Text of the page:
Space | 31. July 2018 | posted by Heinz-Theo Hammes

From horizon to horizon - Alexander Gerst phones home

Credit: DLR (CC-BY 3.0)
Künzelsau residents say 'Hello Alex!' and greet the ISS

At about 16:30 on 26 July 2018, the main street of Künzelsau, Alexander Gerst's hometown, resembled a festival: around 5000 people were on their feet. The street was packed and everyone listened attentively to the stage announcements, waiting for the call from the ISS. The event had been underway since 11:00, starting with a press conference in the Town Hall. All that remained was to quickly integrate a few additional charts into the short presentation and then it would be underway. Following the official welcome and the opening address by the DLR press spokesperson, it was my turn, focusing on the experiments and benefits of research on the ISS. But just minutes earlier, I suddenly received an e-mail on my phone.##markend##

Credit: © DLR
'Full house' for the stage show

The MFX-2 planetary simulator of the DLR in Bonn and Berlin was up and running again. News that I had been waiting two weeks to hear. The problems had finally been resolved. Great news. With a little luck, the crew will still have time to measure the remaining material samples before we have to hand over the vacuum and cooling water connections to NASA. The press conference was followed by various press and radio interviews. Then it was time for the stage briefing, followed by a short break, before continuing with the live interview for a major TV channel. The stage show began shortly after, featuring a variety of music. The main street was closed to traffic and slowly filled up.

Live calls to the ISS are always very special

During live calls, the ISS must not fly over the location of the connection, because the United States TDRS satellites – three of which span our globe – facilitate the contact, thereby ensuring seamless transmission. At the start of the call, the International Space Station was flying over Mongolia. The signal came from a satellite via Houston by phone to Künzelsau, with an approximately five second time delay. At 17:15, an image appeared on the LED screen on the stage – we caught a glimpse of Mission Control in Houston. At that moment, Astronaut Reinhold Ewald called the ISS from the stage and cheers rang out along the street. Alexander Gerst smiled at the camera. He couldn't see us, but simply received an audio signal in his earphones.

Credit: © DLR
Astronaut Alex 'phoning home' E.T.-style

During live calls, the ISS must not fly over the location of the connection, because the United States TDRS satellites – three of which span our globe – facilitate the contact, thereby ensuring seamless transmission. At the start of the call, the International Space Station was flying over Mongolia. The signal came from a satellite via Houston by phone to Künzelsau, with an approximately five second time delay. At 17:15, an image appeared on the LED screen on the stage – we caught a glimpse of Mission Control in Houston. At that moment, Astronaut Reinhold Ewald called the ISS from the stage and cheers rang out along the street. Alexander Gerst smiled at the camera. He couldn't see us, but simply received an audio signal in his earphones.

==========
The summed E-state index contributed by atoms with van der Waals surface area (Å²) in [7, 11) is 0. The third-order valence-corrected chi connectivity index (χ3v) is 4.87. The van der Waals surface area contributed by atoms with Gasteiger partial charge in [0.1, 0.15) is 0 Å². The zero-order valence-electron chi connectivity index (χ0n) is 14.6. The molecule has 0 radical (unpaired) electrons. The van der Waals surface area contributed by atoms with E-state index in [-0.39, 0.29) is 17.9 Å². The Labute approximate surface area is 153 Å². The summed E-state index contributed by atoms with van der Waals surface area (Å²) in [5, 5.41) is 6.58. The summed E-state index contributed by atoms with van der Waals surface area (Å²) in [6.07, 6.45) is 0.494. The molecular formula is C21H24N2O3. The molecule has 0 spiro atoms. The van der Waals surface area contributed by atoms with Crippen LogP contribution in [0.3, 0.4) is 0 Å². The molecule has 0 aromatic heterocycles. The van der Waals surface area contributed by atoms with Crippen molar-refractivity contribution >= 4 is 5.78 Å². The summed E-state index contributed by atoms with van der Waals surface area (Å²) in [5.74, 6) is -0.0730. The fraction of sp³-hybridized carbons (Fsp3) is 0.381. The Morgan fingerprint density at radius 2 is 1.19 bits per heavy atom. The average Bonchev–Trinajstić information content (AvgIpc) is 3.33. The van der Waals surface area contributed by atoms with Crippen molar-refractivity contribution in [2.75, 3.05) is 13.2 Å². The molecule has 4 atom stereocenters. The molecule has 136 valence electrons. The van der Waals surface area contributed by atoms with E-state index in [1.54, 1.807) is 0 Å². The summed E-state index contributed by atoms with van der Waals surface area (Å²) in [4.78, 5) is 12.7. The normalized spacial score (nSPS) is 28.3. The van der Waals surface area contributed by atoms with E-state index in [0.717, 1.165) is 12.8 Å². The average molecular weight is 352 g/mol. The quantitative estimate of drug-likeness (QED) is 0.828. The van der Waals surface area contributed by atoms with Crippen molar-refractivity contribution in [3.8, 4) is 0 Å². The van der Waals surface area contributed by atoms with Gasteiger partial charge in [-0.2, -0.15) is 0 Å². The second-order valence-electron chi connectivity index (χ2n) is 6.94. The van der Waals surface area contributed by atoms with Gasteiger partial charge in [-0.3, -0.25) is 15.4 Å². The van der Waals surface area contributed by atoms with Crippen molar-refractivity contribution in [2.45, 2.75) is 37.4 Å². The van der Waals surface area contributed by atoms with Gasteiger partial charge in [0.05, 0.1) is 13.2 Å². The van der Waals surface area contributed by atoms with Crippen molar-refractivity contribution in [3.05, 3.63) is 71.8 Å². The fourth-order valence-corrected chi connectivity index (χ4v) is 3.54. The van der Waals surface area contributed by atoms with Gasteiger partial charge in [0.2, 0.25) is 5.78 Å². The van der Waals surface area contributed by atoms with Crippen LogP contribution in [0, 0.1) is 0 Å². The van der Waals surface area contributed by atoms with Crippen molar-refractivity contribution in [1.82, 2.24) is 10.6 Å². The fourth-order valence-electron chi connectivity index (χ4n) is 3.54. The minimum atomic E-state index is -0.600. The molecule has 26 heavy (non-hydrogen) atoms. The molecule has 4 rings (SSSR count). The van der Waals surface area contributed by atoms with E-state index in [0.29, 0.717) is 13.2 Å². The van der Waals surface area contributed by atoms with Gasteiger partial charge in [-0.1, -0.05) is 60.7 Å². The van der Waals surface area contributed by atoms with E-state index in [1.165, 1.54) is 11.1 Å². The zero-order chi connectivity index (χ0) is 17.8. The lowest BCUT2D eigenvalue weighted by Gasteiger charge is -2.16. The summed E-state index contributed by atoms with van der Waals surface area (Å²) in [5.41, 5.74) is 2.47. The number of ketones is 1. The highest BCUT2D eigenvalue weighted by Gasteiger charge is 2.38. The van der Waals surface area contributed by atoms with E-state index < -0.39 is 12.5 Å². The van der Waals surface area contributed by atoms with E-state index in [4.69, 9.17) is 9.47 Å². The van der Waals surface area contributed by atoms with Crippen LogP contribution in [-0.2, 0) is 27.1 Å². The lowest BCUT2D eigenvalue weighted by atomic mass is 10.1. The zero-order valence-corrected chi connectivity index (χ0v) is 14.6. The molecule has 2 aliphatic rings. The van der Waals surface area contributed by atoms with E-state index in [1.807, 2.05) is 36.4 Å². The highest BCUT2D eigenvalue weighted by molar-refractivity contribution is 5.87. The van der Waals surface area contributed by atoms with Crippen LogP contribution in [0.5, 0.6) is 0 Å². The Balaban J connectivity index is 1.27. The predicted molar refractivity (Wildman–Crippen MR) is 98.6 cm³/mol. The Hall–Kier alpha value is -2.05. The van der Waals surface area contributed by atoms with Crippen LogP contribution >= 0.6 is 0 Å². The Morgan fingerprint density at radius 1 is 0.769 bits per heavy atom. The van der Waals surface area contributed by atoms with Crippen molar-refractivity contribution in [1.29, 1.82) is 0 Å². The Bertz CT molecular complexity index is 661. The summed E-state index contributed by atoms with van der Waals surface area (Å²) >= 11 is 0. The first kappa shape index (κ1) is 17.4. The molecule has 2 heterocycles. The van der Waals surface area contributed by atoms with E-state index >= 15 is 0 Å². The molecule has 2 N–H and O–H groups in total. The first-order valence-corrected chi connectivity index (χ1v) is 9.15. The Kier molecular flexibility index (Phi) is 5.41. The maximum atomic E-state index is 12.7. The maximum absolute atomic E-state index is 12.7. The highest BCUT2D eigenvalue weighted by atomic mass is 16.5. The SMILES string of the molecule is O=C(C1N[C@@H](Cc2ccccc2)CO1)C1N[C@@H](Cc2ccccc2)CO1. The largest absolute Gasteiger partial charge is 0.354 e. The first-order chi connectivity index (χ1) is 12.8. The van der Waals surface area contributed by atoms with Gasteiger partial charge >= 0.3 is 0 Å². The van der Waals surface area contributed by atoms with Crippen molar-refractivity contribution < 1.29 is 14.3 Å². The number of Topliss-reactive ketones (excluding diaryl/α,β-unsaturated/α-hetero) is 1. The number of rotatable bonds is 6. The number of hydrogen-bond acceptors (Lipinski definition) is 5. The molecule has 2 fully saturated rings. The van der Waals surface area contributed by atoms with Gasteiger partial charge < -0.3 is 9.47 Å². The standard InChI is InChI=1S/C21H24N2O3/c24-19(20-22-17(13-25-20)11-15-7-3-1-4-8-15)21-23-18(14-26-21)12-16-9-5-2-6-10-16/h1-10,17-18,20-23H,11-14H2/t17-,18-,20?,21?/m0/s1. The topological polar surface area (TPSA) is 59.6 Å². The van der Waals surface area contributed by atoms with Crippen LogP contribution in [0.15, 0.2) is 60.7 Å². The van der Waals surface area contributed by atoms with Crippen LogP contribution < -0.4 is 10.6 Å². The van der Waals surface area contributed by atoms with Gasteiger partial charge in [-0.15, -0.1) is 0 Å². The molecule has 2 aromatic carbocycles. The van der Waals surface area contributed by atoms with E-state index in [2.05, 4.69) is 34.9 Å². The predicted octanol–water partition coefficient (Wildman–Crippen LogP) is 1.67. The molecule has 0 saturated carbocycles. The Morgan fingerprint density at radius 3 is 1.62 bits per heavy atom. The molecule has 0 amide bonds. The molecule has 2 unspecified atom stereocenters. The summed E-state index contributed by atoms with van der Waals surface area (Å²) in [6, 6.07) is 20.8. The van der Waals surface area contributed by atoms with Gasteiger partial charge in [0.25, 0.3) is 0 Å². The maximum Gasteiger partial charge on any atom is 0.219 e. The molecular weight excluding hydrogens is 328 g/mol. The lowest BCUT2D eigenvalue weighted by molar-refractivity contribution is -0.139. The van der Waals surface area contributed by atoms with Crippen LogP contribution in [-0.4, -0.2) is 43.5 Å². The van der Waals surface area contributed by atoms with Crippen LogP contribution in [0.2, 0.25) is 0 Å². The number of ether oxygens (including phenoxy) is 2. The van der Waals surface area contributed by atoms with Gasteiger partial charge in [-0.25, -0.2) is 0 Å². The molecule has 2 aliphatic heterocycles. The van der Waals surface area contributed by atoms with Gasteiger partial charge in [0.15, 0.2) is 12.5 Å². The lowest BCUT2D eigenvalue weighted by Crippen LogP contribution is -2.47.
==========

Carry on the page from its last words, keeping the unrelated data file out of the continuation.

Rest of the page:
On the street were coloured templates; the people gathered there held cardboard letters in the same colour, and on the presenter's command they formed ‘Hello Alex’ above their heads. The greeting was filmed from above using a drone. Alex later received the image via e-mail. He answered questions from Künzelsau residents and local government officials standing on the stage.

Such events are extremely important because they communicate space, science and research issues to Earth and to the taxpayers who fund it all. Many young people are therefore inspired to study MINT subjects. Then it was my turn. I didn't ask any questions, but thanked the crew who did a great job, and passed on the good wishes of the entire ground team and satisfied scientists. Alexander Gerst and the crew have resolved some problems in recent weeks. But the astronauts hardly every know if an experiment has produced successful data because the schedule is extremely tight and the evaluation is primarily undertaken on the ground.

Then the 20 minutes were up. The band played and the street slowly emptied. There were a few more interviews after the broadcast, before a long working day came to an end for us all. At around half past nine, we were sitting at a cafe on the main street. The bright light in the cloudless evening sky moved rapidly above our heads. We instinctively waved and again said 'Hello Alex', while the ISS continued to fly eastwards. We watched it fly past, until it finally disappeared over the Hohenlohe horizon.

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About the author

Volker Schmid heads the DLR team for Alexander Gerst's horizons mission. Schmid completed an apprenticeship as precision engineer. After working in industry for three years as a skilled metalworker in the field of injection moulding machinery manufacturing, he studied aerospace technology at the University of Applied Sciences in Aachen. For his final-year thesis and thereafter, he was involved in system studies and software development, primarily focusing on the design of future space transportation vehicles in the systems analysis department at DLR in Cologne. to authorpage